Black Petunias Put A Little Black Magic In Your Garden

 

I know, I know. This petunia doesn't look black at all in the photo. But I promise--when you see it in person, it looks like black velvet!

 

You know what they say about a little black dress. Every woman needs one in her closet.  But black flowers in your garden?? Aren’t black blooms usually dead blooms?

Well, no. I recently found a basket of gorgeous, near-black petunias at our local Home Depot, and they were so velvety and unusual, I just had to bring them home. But they aren’t completely black. It’s hard to find truly black plants, and many are just very deep, dark shades of purple, purple-red, or blue.

I’m telling you that, so when you look at the pictures of my petunias, you won’t wonder what I’m talking about. That’s because my “black” petunias, when photographed in the sunlight, look purple.  But when the light is right, they’re dusky and mysterious and beautifully, velvet-black. Each bloom has a pale yellow star in its throat.

I  don’t know the variety name, or I’d share it.  It’s possible that mine are ‘Pinstripe’ petunias; click here to see for yourself.  I don’t think I have ‘Phantom,’ which is sold by other seed sellers and garden centers, because the yellow markings look too wide.  And here’s a really dark petunia called ‘Black Velvet’ that I’ve heard is hard to find, because it’s still relatively new (it was released in 2010), and in big demand. But I bet if you look around, you can find something similiar.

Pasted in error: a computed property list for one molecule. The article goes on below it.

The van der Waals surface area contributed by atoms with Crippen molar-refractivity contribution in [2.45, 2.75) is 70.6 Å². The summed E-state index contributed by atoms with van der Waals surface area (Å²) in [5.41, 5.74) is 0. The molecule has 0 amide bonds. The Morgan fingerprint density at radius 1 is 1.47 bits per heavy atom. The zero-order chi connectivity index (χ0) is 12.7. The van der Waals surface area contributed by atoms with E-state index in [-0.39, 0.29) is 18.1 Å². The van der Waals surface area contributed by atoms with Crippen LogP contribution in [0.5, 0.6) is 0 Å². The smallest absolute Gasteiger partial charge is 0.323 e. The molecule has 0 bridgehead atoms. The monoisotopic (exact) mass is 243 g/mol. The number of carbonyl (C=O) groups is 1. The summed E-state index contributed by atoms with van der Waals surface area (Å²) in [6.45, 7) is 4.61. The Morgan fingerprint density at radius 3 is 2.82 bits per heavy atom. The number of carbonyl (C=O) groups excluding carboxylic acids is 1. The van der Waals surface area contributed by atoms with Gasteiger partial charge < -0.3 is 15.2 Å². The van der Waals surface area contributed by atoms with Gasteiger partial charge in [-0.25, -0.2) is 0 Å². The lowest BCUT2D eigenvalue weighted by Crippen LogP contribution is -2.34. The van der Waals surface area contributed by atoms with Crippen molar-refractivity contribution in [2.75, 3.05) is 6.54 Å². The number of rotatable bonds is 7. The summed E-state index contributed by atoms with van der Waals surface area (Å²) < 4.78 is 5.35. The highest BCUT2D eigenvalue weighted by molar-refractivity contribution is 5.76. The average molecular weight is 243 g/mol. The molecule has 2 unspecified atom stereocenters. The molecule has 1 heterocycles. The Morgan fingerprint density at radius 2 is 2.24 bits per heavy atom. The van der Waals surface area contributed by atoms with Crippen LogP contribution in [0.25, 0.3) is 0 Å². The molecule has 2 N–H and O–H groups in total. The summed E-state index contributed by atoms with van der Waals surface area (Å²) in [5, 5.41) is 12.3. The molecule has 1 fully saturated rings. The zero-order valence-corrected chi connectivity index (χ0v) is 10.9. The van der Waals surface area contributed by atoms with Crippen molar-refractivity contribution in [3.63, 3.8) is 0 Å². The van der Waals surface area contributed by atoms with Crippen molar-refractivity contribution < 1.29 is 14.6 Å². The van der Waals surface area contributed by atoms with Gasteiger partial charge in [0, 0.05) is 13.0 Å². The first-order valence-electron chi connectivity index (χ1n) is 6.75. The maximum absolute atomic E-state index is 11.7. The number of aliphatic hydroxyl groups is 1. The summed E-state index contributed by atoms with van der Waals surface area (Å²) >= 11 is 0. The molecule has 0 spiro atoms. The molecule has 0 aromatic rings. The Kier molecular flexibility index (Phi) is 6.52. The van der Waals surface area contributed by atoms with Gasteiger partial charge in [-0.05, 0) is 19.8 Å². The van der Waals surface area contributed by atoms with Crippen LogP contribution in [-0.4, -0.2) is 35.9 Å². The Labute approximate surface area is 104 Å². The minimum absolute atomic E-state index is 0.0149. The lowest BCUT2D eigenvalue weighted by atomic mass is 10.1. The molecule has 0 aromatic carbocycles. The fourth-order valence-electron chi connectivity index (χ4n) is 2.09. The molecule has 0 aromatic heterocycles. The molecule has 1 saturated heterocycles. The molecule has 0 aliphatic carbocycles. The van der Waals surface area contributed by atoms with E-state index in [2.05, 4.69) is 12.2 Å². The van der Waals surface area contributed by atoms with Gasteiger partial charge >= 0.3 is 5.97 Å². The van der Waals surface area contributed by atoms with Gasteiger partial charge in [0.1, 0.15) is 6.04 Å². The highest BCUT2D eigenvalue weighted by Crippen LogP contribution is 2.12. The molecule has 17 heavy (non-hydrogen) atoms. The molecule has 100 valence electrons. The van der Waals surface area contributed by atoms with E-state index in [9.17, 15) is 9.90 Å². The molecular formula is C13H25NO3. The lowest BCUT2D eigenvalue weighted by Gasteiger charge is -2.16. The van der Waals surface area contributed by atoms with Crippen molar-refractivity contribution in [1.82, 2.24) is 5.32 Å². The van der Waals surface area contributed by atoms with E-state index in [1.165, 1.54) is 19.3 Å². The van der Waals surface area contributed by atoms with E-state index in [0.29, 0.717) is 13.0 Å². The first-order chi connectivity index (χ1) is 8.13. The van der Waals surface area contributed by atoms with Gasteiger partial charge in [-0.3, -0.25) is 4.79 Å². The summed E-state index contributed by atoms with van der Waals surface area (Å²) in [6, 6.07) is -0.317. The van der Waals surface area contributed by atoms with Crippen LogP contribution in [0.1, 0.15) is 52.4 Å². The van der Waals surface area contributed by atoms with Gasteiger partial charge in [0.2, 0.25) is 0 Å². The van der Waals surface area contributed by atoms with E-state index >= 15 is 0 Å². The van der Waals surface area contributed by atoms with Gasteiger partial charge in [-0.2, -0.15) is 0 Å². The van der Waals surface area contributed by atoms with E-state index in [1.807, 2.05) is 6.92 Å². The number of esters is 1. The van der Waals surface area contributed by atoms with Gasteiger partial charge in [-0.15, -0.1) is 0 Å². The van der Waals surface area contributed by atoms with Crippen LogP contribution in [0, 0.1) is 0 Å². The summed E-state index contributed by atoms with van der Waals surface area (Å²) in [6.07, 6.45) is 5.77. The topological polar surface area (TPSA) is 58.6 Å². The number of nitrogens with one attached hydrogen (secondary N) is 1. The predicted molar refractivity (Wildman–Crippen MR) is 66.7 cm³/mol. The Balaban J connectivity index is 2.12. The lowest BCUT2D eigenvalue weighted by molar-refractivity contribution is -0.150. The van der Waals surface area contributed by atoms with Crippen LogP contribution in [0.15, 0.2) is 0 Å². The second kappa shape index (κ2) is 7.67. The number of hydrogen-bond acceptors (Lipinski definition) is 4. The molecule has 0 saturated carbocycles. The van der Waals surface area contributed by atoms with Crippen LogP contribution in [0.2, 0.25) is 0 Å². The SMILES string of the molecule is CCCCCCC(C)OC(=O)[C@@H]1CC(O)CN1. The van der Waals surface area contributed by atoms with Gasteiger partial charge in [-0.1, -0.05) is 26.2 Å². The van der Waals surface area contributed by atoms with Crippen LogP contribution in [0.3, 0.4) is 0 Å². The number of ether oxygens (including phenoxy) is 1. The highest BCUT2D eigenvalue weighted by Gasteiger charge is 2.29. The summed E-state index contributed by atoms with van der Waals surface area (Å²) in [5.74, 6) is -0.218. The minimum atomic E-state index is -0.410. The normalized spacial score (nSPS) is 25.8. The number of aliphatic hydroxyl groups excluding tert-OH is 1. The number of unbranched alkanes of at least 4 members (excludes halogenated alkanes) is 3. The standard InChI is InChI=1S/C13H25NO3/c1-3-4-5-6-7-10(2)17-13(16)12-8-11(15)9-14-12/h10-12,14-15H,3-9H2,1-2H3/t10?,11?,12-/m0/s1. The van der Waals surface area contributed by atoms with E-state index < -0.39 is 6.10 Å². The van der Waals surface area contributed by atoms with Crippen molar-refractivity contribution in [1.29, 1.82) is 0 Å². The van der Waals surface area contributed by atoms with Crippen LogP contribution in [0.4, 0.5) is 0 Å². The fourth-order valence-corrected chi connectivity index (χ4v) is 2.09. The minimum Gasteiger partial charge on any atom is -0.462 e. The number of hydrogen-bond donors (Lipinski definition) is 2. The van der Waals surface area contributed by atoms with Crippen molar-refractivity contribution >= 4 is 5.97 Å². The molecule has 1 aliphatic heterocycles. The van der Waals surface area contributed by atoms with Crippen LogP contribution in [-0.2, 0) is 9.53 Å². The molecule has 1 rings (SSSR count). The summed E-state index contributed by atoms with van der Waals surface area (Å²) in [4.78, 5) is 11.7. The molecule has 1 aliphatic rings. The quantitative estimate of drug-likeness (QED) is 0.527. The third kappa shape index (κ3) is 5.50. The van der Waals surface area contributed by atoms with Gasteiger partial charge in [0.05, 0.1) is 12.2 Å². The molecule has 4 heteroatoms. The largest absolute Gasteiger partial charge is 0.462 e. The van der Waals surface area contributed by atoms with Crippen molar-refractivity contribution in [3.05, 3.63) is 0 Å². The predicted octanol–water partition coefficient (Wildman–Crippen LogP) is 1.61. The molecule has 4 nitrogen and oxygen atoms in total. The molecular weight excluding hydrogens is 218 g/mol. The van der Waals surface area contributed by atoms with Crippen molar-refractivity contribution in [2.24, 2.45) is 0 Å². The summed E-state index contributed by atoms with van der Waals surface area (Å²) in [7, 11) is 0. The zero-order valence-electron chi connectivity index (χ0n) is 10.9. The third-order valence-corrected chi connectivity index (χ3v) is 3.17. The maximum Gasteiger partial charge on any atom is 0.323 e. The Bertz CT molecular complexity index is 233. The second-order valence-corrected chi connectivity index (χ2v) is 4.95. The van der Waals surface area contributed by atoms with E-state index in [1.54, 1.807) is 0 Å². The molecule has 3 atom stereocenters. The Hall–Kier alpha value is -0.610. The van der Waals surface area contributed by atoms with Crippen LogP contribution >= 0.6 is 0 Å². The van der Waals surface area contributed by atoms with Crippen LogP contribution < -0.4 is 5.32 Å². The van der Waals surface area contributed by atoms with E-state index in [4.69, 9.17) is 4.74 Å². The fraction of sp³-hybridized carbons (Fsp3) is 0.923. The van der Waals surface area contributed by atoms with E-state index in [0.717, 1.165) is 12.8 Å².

If a dip into the world of inky plants makes you yearn for more, check out a book called Black Plants: 75 Striking Choices for the Garden, by Paul Bonine (Timber Press). The author covers black pansies, lilies, agapanthus, hollyhocks (like the ‘Black Watchman’ heirloom hollyhocks in my gardening book), and more, all of which might persuade you that black is the new green.

I’m not ready to convert my garden, with its springlike palette of pale blues, yellows, pinks, and rose-red, to all-black, but it’s fun to try something really different–and you know how we gardeners are. We always want someone to visit and ask, “Where did you get that?”

Lynn & Miss Paws

 

 

 

Comments

  1. Christa says:

    I’m thinking it’s almost time to do the annual switch from pansies to petunias for summer. These look beautiful! I’ll have to keep my eyes peeled at the local flower spots.

    • I love these, just never could make a good pic that showed how dark they really look. My pansies are giving out in the heat already, getting leggy and blooming less, so yep, it’s about time. Good luck finding the black ones!